New Jersey needs a highly skilled workforce. The Secretary of Higher Education has set a goal of 65 percent of residents holding a post-secondary credential by 2025. The expansion of the Community College Opportunity Grant to raise the limit of median household income levels, continue to support part-time students and maintain the funding to support these students is critically important to reaching this goal. The investment of these dollars will make the dream of achieving a post-high school credential, leading to a living-wage job, without being burdened by crushing student debt a reality for thousands of students from middle-class, working families.
To quote from a recent article in the New York Times, “It is astonishing that no rigorous research has established the minimum amount of money required to make community colleges successful, given their critical potential to increase social mobility for millions of students. Higher education, which is, after all, in the business of research, needs to figure out what it will take to support community college students, who have so much to contribute to our society, if only we would let them.”
It’s time for us to recognize the long-term benefits for all of the residents of the State of New Jersey by supporting the success of our most economically challenged students.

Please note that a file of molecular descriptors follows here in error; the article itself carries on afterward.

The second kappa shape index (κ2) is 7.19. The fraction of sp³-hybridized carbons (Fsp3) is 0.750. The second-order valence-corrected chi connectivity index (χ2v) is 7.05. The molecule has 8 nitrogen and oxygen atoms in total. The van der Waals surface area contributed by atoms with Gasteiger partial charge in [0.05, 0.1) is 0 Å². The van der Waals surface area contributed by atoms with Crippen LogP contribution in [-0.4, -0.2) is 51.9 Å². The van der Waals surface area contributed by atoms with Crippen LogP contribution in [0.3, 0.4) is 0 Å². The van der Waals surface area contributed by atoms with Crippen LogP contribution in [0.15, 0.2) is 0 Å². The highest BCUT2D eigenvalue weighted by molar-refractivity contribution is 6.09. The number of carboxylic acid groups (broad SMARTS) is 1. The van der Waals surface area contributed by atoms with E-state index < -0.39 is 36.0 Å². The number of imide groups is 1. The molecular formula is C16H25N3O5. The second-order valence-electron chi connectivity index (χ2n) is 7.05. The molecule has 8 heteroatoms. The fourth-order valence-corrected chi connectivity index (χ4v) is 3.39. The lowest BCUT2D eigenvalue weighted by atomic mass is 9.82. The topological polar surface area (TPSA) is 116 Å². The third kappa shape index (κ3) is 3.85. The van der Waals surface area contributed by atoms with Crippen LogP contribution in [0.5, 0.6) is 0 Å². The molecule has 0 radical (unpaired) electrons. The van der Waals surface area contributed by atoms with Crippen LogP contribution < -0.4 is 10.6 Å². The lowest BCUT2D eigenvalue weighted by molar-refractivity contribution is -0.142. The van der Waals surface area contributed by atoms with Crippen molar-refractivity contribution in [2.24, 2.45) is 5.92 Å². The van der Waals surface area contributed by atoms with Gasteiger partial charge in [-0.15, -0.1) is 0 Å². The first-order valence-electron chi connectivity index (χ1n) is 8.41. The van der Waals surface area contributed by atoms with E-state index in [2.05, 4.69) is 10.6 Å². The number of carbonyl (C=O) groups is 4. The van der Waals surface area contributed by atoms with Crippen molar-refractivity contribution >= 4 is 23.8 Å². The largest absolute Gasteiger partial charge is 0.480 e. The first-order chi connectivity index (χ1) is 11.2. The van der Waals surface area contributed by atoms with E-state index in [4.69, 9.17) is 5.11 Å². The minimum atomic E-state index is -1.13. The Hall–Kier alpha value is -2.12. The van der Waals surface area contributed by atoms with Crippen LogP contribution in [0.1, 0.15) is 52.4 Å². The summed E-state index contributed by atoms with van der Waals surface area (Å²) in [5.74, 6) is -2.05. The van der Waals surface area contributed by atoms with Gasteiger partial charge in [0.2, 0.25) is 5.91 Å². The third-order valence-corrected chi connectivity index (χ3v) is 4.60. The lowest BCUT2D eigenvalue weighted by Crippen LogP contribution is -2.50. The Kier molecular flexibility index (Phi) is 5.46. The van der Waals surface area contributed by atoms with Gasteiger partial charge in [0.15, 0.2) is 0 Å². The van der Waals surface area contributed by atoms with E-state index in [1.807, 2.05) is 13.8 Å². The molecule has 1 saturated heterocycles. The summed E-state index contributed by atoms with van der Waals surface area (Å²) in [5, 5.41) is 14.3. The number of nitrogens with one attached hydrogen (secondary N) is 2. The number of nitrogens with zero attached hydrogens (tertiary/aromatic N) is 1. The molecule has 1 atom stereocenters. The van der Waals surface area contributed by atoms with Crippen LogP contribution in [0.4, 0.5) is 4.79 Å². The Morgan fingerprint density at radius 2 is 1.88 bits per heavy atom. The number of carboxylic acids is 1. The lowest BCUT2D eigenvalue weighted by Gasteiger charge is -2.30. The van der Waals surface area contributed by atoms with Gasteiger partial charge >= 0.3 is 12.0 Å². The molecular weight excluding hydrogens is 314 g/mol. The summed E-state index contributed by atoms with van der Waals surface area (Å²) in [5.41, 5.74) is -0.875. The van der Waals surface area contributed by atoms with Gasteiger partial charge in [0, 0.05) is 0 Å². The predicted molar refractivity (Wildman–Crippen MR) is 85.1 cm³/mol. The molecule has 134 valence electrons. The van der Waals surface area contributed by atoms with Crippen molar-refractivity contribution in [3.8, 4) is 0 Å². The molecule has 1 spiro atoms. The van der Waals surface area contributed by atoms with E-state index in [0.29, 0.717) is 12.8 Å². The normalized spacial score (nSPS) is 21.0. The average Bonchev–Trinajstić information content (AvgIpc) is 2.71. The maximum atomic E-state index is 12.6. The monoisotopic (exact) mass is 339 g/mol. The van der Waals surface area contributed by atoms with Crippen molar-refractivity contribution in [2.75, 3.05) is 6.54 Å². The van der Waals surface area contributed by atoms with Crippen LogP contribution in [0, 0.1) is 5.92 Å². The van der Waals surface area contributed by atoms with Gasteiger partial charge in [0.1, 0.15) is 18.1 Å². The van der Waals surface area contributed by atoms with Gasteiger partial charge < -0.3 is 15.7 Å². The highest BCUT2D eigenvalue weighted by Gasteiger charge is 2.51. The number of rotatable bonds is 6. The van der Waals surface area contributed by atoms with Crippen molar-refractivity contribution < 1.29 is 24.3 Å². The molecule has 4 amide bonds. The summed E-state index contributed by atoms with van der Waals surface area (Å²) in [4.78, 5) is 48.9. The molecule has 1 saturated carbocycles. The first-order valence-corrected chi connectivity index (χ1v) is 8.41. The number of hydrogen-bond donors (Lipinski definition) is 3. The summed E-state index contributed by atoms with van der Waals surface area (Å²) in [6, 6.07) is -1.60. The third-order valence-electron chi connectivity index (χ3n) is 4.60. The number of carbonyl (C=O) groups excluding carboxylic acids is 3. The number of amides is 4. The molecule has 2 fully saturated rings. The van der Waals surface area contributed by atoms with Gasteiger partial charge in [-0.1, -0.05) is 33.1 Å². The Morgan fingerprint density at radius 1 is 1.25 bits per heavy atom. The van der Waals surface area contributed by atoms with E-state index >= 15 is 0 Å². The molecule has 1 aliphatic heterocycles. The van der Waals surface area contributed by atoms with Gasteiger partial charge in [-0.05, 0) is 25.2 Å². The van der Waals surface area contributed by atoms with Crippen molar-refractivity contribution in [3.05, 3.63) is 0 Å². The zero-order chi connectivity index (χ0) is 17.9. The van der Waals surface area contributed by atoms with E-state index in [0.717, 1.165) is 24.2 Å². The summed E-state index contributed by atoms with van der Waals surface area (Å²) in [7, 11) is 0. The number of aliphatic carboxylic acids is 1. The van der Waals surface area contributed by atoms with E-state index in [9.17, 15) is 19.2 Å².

Dr. Jacqueline Galbiati, Vice President of Institutional Effectiveness, Advancement and Strategic Initiatives, has been named a “Woman to Watch” in the current issue of SJ Biz Magazine. Dr. Galbiati’s goals have always been to work hard and serve others. She wants to support Camden County and the College to maintain success and develop future leaders. She has a passion to help underserved populations succeed and wants to continue to help others complete their goals in life.
The Camden County College Foundation Gala held on March 1 raised $87,000 for the student scholarship fund. More than 275 attendees enjoyed the sights, sounds and flavors of Mardi Gras as the Connector Building Atrium was transformed into New Orleans by our talented staff and partner vendors. In addition to recognizing CCC employees that achieved career milestones, we presented the former Mayor of the City of Camden Dana Redd and Freeholder Jeff Nash with the Presidential Impact Award. On behalf of the Board of Trustees, Foundation and College community, we thank you for your attendance, donations and support that made the gala a tremendous success.
The Marlin Gallery is proud to present Eclectic Environs, an exhibition of the works of Phil Rychert an artist who has served as the Art Technician at Camden County College for twenty years. He will retire this coming June. The exhibition is open Monday through Thursday, 12:30 to 4 p.m. through April 4.